Let us take for example the danger of creating a Superwitch like Kriemhild Gretchen. We saw the devastating results that took place in Episode 10 in which the Earth was destroyed along with all life on the planet. According with Kyubey the creation of Kriemhild Gretchen allowed Kyubey to meet its energy quota in the short run. Of course, this slash-and-burn method was very profitable for Kyubey but what about the loss of future energy collection now that the Earth is dead? No problem, Kyubey states that there are other planets to exploit and using its cold logic the benefits outweighed the risks. Let us assume that what Kyubey is probably saying is that Gretchen produced more energy in a single day than a lifetime collection from the Earth. Perhaps this single offset prevented the future despair of millions of girls; isn't that a better outcome? To reduce the despair of future victims? Not to mention Incubators are now much closer on saving the universe. If this is correct, then losing the planet Earth was an acceptable loss to attain a large reserve of despair energy (perhaps the largest in history), according to Bentham. But Mill would disagree, what about the consequences? What about the fact that this act stains the noble cause to save the universe?

Kriemhild Gretchen is a Superwitch, but apparently at the moment she is no threat to the galaxy. She may be powerful enough to kill one planet but she still small and powerless enough to be no threat to the alien race or to the whole galaxy for that matter. But let us say overtime she could be, perhaps with time she would find a way to travel to other planets and start growing. Wont this become an issue in the future? And what about the reckless behavior that it promoted? Wont there be a danger that other Incubators from other planets would like try to recreate the same scenario to meet their quota? Soon, it would not just be one planet, but perhaps a few docents and even more that are suddenly destroyed by a Superwitch. And who is to say that these Superwitches wont find a way to merge their powers and create a Super Walpurgis Night powerful enough to destroy the whole universe? Should Incubators take such chance? That is what could happen in the worst case scenario. Of course, this a fabricated scenario of a possible future event. No one knows what the consequences would be like after the destruction of the Earth. It could promote the accelerated process to end the whole galaxy, instead of saving it, but it is just as likely that it doesn't. But that is one dangerous scenario regarding utilitarianism that Mill would like to avoid.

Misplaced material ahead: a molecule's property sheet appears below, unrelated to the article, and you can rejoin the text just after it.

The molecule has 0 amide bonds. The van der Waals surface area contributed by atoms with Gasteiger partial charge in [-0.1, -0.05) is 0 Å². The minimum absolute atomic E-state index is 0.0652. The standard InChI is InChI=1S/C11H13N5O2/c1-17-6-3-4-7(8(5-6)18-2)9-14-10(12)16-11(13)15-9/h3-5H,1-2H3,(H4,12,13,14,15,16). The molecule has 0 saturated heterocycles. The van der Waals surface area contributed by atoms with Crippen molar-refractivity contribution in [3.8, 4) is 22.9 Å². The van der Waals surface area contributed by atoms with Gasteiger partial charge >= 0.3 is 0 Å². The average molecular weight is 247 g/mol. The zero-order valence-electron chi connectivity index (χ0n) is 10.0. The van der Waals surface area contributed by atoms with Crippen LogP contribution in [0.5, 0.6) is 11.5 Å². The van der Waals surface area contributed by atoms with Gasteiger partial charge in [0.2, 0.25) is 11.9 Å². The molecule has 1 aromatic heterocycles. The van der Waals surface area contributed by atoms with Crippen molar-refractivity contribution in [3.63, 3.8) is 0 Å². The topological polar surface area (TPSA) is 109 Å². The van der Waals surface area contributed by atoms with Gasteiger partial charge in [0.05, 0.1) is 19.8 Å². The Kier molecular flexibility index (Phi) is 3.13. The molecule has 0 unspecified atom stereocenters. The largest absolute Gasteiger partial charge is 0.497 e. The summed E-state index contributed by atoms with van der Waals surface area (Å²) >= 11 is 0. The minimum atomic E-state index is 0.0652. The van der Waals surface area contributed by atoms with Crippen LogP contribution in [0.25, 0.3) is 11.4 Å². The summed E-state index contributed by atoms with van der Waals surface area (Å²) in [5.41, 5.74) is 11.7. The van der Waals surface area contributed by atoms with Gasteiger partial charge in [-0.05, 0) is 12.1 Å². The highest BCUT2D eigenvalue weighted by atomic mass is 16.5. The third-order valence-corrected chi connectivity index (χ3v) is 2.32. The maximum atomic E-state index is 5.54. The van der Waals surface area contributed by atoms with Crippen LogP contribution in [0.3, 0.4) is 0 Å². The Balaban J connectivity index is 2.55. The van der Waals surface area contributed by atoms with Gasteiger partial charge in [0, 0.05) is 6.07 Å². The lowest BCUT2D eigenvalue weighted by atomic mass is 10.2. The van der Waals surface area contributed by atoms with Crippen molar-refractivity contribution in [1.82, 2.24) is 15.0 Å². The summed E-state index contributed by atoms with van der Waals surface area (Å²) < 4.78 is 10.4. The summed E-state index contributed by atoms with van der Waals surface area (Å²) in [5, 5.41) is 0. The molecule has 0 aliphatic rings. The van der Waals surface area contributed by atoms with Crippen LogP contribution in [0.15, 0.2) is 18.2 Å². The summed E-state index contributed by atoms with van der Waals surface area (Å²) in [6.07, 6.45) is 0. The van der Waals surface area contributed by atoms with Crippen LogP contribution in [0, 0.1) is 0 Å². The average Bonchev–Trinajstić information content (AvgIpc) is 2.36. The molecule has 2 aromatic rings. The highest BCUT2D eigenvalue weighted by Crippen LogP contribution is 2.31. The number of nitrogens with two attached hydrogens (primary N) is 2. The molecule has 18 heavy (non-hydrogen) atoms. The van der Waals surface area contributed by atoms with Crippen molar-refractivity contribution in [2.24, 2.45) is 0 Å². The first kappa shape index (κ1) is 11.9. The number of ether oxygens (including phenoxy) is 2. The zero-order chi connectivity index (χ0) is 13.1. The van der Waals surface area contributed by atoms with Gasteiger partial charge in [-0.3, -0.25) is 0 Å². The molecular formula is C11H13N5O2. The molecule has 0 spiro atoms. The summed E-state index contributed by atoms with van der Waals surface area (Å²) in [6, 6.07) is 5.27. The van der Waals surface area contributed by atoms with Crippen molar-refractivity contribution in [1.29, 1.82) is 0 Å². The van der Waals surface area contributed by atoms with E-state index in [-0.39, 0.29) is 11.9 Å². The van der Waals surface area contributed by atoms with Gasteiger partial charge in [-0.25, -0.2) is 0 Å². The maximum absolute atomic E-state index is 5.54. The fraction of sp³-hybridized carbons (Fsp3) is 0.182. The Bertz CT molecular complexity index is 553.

So, what is Mill's advice for Kyubey regarding utility? Well, not slaving the human race for one. Which in fact that is what they did. As stated by Kyubey, it is against the rules to force humans to become a mahou shoujo against their will. It is their individual choice to decide if they want to become one. This would seem to indicate that Kyubey respects the rights of individuals rather than violate them. After all, Kyubey can be found promoting the Mahou Shoujo lifestyle without forcing anyone to join in, as it is per rules. But what about the recognition for human dignity? Isn't it implied that by harvesting and using humans as resources are they no better than cattle to be consumed? But Kyubey has already an answer for it. Let us not forget that Kyubey recognizes humans to be unique creatures with a noble goal and purpose, according with Episode 11. Kyubey knows that humans are not lower life forms like cattle just to be harvested and consumed to save the universe, regardless of how humans treat each other or other lower lifeforms. Kyubey states that while it would be for the greater good to harvest human emotions, regardless how Madoka feels personally, at least Kyubey and the alien race took the effort to recognize their uniqueness. Of course, that seems like a nice speech but it still requires substance and evidence behind his words. One clear evidence is that if Kyubey thought humans were cattle then why bother with allowing humans to roam free? Why the rules regarding the respect of personal liberty and choice? We must also remember that as a sign of recognition regarding the uniqueness of humans, they are allowed one single wish in the transaction. Kyubey could easily steal their human soul but they are forbidden to do so. Kyubey states that is one reason why humans are allowed such honor for accepting a contract. While it is true that Kyubey is using humans as a resource, they are neither slave nor cattle, no one is forcing them to make a contract to join in. Instead, the mahou shoujo are like employees and they are given the opportunity and honor to sacrifice their own lives for a noble goal. Isn't that what a mahou shoujo is all about? Girls of justice and noble sacrifice to triumph over evil? It is not slavery if a mahou shoujo gives consent and it is not exploitation if they accept a wish as a form of payment.